Dental wear on skeletons shows that most people died in their twenties and thirties. Without significant numbers of grandparents, the food for weaned infants was probably provided by siblings. Spring would have brought an abundance of food sources (e.g., the eggs and young of other species) which were reasonably safe for children to forage for.

Seasonal synchrony of reproduction seems to enhance the support by males of pregnant females and makes it harder for a single male to dominate several females. This may constitute the beginning of pair-bonding: a theory supported by a reduction in sexual bimorphism (differences between the sizes etc. of the sexes). It would fit in with the custom of food-sharing more generally.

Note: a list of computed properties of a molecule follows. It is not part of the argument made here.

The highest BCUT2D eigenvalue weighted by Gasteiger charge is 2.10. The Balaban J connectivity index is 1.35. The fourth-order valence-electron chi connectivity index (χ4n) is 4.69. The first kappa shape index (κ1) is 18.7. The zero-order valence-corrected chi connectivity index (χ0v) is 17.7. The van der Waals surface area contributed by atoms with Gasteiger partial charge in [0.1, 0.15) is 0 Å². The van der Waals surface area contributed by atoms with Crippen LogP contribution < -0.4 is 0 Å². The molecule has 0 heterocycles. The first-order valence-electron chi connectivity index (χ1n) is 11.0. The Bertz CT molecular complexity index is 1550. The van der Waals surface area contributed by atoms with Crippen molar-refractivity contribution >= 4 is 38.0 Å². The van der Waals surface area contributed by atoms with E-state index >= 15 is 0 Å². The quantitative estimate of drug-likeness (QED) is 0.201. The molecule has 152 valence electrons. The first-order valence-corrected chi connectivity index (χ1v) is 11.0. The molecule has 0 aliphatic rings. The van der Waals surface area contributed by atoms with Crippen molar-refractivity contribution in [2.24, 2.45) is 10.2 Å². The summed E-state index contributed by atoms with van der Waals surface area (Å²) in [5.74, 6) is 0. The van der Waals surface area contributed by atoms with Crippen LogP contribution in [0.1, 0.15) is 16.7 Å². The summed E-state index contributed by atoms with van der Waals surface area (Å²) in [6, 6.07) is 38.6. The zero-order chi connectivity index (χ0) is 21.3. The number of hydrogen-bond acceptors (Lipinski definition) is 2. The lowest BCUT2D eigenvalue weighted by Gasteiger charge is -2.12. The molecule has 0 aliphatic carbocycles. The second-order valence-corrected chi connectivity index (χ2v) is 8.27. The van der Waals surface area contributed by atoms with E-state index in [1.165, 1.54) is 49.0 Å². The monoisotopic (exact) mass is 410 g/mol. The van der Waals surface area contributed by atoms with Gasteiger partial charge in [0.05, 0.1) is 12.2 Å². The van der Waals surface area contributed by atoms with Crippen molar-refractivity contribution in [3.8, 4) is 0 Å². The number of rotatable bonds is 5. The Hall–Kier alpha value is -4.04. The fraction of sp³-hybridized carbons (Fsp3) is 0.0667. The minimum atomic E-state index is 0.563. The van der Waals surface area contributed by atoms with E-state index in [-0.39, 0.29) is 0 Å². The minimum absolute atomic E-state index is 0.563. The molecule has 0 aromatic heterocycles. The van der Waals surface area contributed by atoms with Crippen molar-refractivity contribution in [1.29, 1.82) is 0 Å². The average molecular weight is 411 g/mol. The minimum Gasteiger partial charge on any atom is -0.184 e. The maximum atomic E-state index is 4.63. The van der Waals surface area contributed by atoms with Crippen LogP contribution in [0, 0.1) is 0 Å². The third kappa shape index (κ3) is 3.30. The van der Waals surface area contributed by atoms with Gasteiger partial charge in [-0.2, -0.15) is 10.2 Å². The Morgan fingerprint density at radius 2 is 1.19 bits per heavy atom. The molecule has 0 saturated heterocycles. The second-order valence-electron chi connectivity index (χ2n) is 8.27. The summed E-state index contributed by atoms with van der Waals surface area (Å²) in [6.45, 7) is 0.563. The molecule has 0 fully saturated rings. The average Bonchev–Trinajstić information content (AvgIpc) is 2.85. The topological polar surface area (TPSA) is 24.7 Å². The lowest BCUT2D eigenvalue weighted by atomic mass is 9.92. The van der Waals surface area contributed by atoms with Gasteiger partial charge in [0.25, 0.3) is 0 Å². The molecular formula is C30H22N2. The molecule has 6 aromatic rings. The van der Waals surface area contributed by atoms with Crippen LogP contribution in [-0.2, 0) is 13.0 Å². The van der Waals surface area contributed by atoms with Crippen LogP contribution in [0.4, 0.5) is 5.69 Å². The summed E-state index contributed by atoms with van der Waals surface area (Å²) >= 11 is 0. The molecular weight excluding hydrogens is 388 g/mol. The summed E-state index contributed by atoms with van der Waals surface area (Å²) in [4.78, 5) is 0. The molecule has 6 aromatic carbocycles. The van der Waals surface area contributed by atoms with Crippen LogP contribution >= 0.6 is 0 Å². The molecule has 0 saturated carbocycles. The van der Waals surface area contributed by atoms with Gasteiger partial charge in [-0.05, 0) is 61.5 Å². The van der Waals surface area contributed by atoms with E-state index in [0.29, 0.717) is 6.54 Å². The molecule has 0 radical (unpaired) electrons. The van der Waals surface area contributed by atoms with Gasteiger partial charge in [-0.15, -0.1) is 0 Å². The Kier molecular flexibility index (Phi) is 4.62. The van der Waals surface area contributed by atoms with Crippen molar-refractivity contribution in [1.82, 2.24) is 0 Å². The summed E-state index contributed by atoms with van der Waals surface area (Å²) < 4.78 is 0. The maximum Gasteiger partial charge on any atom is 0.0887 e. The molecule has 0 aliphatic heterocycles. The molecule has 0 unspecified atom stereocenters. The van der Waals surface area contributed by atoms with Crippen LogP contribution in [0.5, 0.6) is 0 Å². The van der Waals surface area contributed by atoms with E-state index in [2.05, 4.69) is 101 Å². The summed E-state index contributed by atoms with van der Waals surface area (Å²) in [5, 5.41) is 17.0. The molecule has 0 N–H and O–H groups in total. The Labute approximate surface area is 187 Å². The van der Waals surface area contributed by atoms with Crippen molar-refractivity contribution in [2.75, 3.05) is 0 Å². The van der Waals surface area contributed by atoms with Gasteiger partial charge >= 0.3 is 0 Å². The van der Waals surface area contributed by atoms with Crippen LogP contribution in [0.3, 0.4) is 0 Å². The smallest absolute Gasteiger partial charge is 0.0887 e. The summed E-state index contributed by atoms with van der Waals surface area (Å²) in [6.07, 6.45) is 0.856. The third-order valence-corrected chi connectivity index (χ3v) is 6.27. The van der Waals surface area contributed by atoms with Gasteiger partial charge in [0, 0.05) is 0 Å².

Springtime probably saw early palaeolithic groups moving into smaller core territories where food was abundant, in order to get through the period of giving birth and early infancy. Females probably initiated such moves.

Remains of snakes, voles, and molluscs (for example) show the ambient summer temperature in typical palaeolithic sites in Britain of 15 – 20ºC, with 20 – 25º in Germany and 20 – 28º in Spain. Summer would have provided not only plenty of food, but significantly longer days for hunting and gathering. The season would have been a key learning period for early teenagers while there was less pressure on them simply to acquire food. They would have developed technical skills (making stone tools and wooden spears), acquired knowledge (for example about fungi and animal tracking), and possibly how to make fire. 

Glimpses of summer activities can be found in the archaeological record. At a site known as Charco Hondo near Madrid, tool-making material has been found on a plateau, though the stones for the tools had been gathered in riverbeds below and beyond the plateau. Young adults would probably have accompanied such expeditions.